50

How do you select a radio button in CSS? The HTML I am working with is generated so I cannot add class or other attributes to it.

I found input[type="radio"] on the internet, but I don't know if this is regular CSS and supported by most browsers.

Is there any other ways to select a radio button?

Thank you,

Brett

6 Answers 6

90

input[type="radio"] is an example of an attribute selector. It's part of the CSS3 spec and is perfectly legal. The only browser that doesn't support them is IE6. If supporting IE6 is important to the project, then you should look into adding classes to the radio buttons in question.

Here's an article with an example of how to effectively use attribute selectors. Check out this article for more info on CSS3 goodies.

3
  • What is your first URL (link) referring too?
    – Brettski
    Jun 16, 2009 at 17:53
  • That would be me copying the wrong link. Thank you for the heads-up. Jun 16, 2009 at 18:09
  • 3
    This isn't a CSS3 goodie -- it's actually part of CSS2. So IE6 has no excuse for its lack of support. Sep 23, 2009 at 22:07
9

The attribute selector input[type="radio"] is the correct solution, widely supported by everything but IE6 :)

If you have no ability to modify the HTML to inject class name support or access to javascript to accomplish this then your options are:

  1. to make sure your site doesn't depend on this and allow IE6 to degrade gracefully.
  2. live without it
5

you could use jQuery to select the input and add a class dynamically.

Example (source: http://docs.jquery.com/Attributes/addClass#class):

<!DOCTYPE HTML PUBLIC "-//W3C//DTD HTML 4.01 Transitional//EN" 
                    "http://www.w3.org/TR/html4/loose.dtd">
<html>
<head>
  <script src="http://code.jquery.com/jquery-latest.js"></script>

  <script>
  $(document).ready(function(){
    $("p:last").addClass("selected highlight");
  });
  </script>
  <style>
  p { margin: 8px; font-size:16px; }
  .selected { color:red; }
  .highlight { background:yellow; }
  </style>
</head>
<body>
  <p>Hello</p>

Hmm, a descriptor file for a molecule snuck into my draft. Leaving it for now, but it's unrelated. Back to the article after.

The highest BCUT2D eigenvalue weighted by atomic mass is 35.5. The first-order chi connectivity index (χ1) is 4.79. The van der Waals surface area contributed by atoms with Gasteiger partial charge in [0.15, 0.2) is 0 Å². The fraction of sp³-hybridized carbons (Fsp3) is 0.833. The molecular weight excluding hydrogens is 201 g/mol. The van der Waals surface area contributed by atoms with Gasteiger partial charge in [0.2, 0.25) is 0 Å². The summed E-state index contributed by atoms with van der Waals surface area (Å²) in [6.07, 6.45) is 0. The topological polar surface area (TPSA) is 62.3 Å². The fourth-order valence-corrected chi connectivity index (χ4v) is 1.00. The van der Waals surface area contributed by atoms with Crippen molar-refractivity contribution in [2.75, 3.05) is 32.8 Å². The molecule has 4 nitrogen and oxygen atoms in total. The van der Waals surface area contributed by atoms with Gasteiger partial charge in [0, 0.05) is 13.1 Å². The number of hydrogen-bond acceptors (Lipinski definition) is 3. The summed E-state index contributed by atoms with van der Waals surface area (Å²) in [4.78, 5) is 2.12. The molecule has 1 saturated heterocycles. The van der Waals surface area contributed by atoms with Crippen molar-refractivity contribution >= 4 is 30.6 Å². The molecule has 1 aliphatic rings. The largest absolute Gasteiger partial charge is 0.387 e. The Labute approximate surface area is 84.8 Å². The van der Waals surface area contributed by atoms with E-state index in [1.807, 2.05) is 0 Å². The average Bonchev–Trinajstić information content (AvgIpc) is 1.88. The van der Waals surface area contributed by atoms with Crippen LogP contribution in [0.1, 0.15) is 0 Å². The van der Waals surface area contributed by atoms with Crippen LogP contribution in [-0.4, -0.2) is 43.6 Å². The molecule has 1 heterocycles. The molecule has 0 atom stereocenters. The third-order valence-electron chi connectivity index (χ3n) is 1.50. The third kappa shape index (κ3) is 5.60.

<p>and</p>
  <p>Goodbye</p>
</body>
</html>

[Edit]

an alternative to jQuery is to use http://code.google.com/p/ie7-js/

it fixes loads of issues with ie versions lower than 7 the fix that will interest you most is illustrated here:

http://ie7-js.googlecode.com/svn/test/attr-value.html

1
  • Yeah, I like that idea, but I have to support IE 5.5 on this project :(
    – Brettski
    Jun 16, 2009 at 17:53
1

The one you mention above is the correct way to target it by CSS. It's called an attribute selector. It is not supported by IE6 and below however. They can be simulated by adding a conditional behaviour script for IE6. (Just search on google, the file ending is usually .htc).

It should probably be noted that .htc-files usually result in horrendous performance and should only be used sparingly and be thoroughly tested to ensure that the performance hit is acceptable.

1
  • egad, .htc voodoo! Good thinking though on alt solutions.
    – annakata
    Jun 16, 2009 at 16:35
0

Your solution is the correct one and will work in all modern browsers apart from IE6. For IE6 you'll have to either find way of selecting them, modify the HTML or use Javascript.

0

You could use jQuery to find all the radio buttons on the page, then add some CSS classes to it.

Your Answer

By clicking “Post Your Answer”, you agree to our terms of service and acknowledge you have read our privacy policy.

Not the answer you're looking for? Browse other questions tagged or ask your own question.